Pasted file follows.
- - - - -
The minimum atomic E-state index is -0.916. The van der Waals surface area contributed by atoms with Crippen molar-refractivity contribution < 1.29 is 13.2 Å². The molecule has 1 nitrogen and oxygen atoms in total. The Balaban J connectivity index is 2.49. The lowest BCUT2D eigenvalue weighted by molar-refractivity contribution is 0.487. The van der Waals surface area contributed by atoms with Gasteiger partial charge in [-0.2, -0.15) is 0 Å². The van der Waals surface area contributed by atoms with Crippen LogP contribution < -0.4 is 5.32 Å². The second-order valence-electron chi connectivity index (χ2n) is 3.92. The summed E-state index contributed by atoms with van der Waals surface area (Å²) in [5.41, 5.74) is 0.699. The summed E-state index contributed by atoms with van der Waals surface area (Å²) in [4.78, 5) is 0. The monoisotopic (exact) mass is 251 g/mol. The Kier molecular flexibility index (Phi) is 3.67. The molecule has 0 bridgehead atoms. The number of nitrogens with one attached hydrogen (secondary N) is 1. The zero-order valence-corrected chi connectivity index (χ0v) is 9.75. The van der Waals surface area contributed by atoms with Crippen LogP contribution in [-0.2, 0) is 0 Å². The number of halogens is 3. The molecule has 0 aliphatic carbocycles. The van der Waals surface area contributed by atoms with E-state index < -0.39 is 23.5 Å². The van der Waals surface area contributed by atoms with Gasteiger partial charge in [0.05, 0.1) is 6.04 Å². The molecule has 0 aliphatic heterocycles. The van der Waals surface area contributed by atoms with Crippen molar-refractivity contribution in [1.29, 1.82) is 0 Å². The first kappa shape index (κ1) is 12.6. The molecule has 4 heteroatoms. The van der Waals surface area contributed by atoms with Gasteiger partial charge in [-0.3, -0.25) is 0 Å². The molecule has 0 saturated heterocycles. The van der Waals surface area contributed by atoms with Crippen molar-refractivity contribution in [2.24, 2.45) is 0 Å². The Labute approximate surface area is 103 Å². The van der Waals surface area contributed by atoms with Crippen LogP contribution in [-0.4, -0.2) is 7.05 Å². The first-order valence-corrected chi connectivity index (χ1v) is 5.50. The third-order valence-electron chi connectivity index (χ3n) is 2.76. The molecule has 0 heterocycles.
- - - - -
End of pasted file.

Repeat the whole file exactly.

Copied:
The minimum atomic E-state index is -0.916. The van der Waals surface area contributed by atoms with Crippen molar-refractivity contribution < 1.29 is 13.2 Å². The molecule has 1 nitrogen and oxygen atoms in total. The Balaban J connectivity index is 2.49. The lowest BCUT2D eigenvalue weighted by molar-refractivity contribution is 0.487. The van der Waals surface area contributed by atoms with Gasteiger partial charge in [-0.2, -0.15) is 0 Å². The van der Waals surface area contributed by atoms with Crippen LogP contribution < -0.4 is 5.32 Å². The second-order valence-electron chi connectivity index (χ2n) is 3.92. The summed E-state index contributed by atoms with van der Waals surface area (Å²) in [5.41, 5.74) is 0.699. The summed E-state index contributed by atoms with van der Waals surface area (Å²) in [4.78, 5) is 0. The monoisotopic (exact) mass is 251 g/mol. The Kier molecular flexibility index (Phi) is 3.67. The molecule has 0 bridgehead atoms. The number of nitrogens with one attached hydrogen (secondary N) is 1. The zero-order valence-corrected chi connectivity index (χ0v) is 9.75. The van der Waals surface area contributed by atoms with Crippen LogP contribution in [-0.2, 0) is 0 Å². The number of halogens is 3. The molecule has 0 aliphatic carbocycles. The van der Waals surface area contributed by atoms with E-state index < -0.39 is 23.5 Å². The van der Waals surface area contributed by atoms with Gasteiger partial charge in [0.05, 0.1) is 6.04 Å². The molecule has 0 aliphatic heterocycles. The van der Waals surface area contributed by atoms with Crippen molar-refractivity contribution in [1.29, 1.82) is 0 Å². The first kappa shape index (κ1) is 12.6. The molecule has 4 heteroatoms. The van der Waals surface area contributed by atoms with Gasteiger partial charge in [-0.3, -0.25) is 0 Å². The molecule has 0 saturated heterocycles. The van der Waals surface area contributed by atoms with Crippen molar-refractivity contribution in [2.24, 2.45) is 0 Å². The Labute approximate surface area is 103 Å². The van der Waals surface area contributed by atoms with Crippen LogP contribution in [-0.4, -0.2) is 7.05 Å². The first-order valence-corrected chi connectivity index (χ1v) is 5.50. The third-order valence-electron chi connectivity index (χ3n) is 2.76. The molecule has 0 heterocycles.